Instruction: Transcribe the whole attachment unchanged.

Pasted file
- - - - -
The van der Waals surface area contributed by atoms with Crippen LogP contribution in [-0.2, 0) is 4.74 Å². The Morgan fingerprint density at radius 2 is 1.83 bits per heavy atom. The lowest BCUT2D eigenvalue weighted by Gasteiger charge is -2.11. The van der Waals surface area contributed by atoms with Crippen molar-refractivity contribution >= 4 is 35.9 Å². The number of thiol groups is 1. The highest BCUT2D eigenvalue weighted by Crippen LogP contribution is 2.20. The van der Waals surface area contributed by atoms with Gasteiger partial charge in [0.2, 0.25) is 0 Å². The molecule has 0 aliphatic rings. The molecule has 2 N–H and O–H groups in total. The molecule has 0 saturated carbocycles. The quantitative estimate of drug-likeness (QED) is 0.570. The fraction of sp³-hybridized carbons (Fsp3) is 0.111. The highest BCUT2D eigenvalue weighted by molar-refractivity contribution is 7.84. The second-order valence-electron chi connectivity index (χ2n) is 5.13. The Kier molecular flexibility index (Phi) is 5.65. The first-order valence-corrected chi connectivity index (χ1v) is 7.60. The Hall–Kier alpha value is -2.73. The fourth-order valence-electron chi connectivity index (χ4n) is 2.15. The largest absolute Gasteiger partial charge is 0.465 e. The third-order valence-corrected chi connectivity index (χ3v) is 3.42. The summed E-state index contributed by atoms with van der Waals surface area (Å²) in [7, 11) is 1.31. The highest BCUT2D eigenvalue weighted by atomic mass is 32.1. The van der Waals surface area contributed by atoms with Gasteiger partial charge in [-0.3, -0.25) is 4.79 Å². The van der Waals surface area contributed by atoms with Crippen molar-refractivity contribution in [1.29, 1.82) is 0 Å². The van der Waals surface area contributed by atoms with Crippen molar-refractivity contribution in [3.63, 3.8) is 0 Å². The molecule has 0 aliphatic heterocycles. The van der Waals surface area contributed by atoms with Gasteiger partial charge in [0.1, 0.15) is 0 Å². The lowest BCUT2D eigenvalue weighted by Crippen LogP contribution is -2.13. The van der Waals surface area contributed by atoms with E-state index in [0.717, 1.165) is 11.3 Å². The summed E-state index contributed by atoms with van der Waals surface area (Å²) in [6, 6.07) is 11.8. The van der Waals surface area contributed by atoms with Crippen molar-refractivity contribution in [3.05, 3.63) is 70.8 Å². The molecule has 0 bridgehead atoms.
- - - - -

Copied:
The van der Waals surface area contributed by atoms with Crippen LogP contribution in [-0.2, 0) is 4.74 Å². The Morgan fingerprint density at radius 2 is 1.83 bits per heavy atom. The lowest BCUT2D eigenvalue weighted by Gasteiger charge is -2.11. The van der Waals surface area contributed by atoms with Crippen molar-refractivity contribution >= 4 is 35.9 Å². The number of thiol groups is 1. The highest BCUT2D eigenvalue weighted by Crippen LogP contribution is 2.20. The van der Waals surface area contributed by atoms with Gasteiger partial charge in [0.2, 0.25) is 0 Å². The molecule has 0 aliphatic rings. The molecule has 2 N–H and O–H groups in total. The molecule has 0 saturated carbocycles. The quantitative estimate of drug-likeness (QED) is 0.570. The fraction of sp³-hybridized carbons (Fsp3) is 0.111. The highest BCUT2D eigenvalue weighted by molar-refractivity contribution is 7.84. The second-order valence-electron chi connectivity index (χ2n) is 5.13. The Kier molecular flexibility index (Phi) is 5.65. The first-order valence-corrected chi connectivity index (χ1v) is 7.60. The Hall–Kier alpha value is -2.73. The fourth-order valence-electron chi connectivity index (χ4n) is 2.15. The largest absolute Gasteiger partial charge is 0.465 e. The third-order valence-corrected chi connectivity index (χ3v) is 3.42. The summed E-state index contributed by atoms with van der Waals surface area (Å²) in [7, 11) is 1.31. The highest BCUT2D eigenvalue weighted by atomic mass is 32.1. The van der Waals surface area contributed by atoms with Gasteiger partial charge in [-0.3, -0.25) is 4.79 Å². The van der Waals surface area contributed by atoms with Crippen molar-refractivity contribution in [1.29, 1.82) is 0 Å². The van der Waals surface area contributed by atoms with Crippen molar-refractivity contribution in [3.63, 3.8) is 0 Å². The molecule has 0 aliphatic heterocycles. The van der Waals surface area contributed by atoms with Gasteiger partial charge in [0.1, 0.15) is 0 Å². The lowest BCUT2D eigenvalue weighted by Crippen LogP contribution is -2.13. The van der Waals surface area contributed by atoms with E-state index in [0.717, 1.165) is 11.3 Å². The summed E-state index contributed by atoms with van der Waals surface area (Å²) in [6, 6.07) is 11.8. The van der Waals surface area contributed by atoms with Crippen molar-refractivity contribution in [3.05, 3.63) is 70.8 Å². The molecule has 0 bridgehead atoms.